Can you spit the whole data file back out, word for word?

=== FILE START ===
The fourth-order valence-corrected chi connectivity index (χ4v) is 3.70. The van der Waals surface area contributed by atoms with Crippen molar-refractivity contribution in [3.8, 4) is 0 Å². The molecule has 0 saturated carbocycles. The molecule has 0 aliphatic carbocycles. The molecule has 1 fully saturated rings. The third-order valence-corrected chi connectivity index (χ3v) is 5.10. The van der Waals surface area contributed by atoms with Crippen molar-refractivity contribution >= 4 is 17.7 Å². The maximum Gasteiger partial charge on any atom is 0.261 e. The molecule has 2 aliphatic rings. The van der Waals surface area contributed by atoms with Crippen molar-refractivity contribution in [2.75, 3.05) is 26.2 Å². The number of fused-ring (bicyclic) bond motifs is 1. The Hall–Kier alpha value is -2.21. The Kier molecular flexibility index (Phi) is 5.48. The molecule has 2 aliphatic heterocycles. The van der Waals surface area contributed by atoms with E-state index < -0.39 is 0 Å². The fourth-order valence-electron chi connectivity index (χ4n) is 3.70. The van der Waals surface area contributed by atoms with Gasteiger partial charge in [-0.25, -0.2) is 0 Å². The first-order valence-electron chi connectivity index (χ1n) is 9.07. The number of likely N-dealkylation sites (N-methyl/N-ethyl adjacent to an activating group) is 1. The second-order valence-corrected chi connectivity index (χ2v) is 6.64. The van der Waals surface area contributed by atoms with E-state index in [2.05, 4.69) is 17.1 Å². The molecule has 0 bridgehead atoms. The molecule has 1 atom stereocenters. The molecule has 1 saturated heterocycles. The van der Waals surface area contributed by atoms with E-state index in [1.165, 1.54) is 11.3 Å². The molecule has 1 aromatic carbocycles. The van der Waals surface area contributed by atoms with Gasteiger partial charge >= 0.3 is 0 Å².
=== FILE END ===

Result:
The fourth-order valence-corrected chi connectivity index (χ4v) is 3.70. The van der Waals surface area contributed by atoms with Crippen molar-refractivity contribution in [3.8, 4) is 0 Å². The molecule has 0 saturated carbocycles. The molecule has 0 aliphatic carbocycles. The molecule has 1 fully saturated rings. The third-order valence-corrected chi connectivity index (χ3v) is 5.10. The van der Waals surface area contributed by atoms with Crippen molar-refractivity contribution >= 4 is 17.7 Å². The maximum Gasteiger partial charge on any atom is 0.261 e. The molecule has 2 aliphatic rings. The van der Waals surface area contributed by atoms with Crippen molar-refractivity contribution in [2.75, 3.05) is 26.2 Å². The number of fused-ring (bicyclic) bond motifs is 1. The Hall–Kier alpha value is -2.21. The Kier molecular flexibility index (Phi) is 5.48. The molecule has 2 aliphatic heterocycles. The van der Waals surface area contributed by atoms with E-state index < -0.39 is 0 Å². The fourth-order valence-electron chi connectivity index (χ4n) is 3.70. The van der Waals surface area contributed by atoms with Gasteiger partial charge in [-0.25, -0.2) is 0 Å². The first-order valence-electron chi connectivity index (χ1n) is 9.07. The number of likely N-dealkylation sites (N-methyl/N-ethyl adjacent to an activating group) is 1. The second-order valence-corrected chi connectivity index (χ2v) is 6.64. The van der Waals surface area contributed by atoms with E-state index in [2.05, 4.69) is 17.1 Å². The molecule has 0 bridgehead atoms. The molecule has 1 atom stereocenters. The molecule has 1 saturated heterocycles. The van der Waals surface area contributed by atoms with E-state index in [1.165, 1.54) is 11.3 Å². The molecule has 1 aromatic carbocycles. The van der Waals surface area contributed by atoms with Gasteiger partial charge >= 0.3 is 0 Å².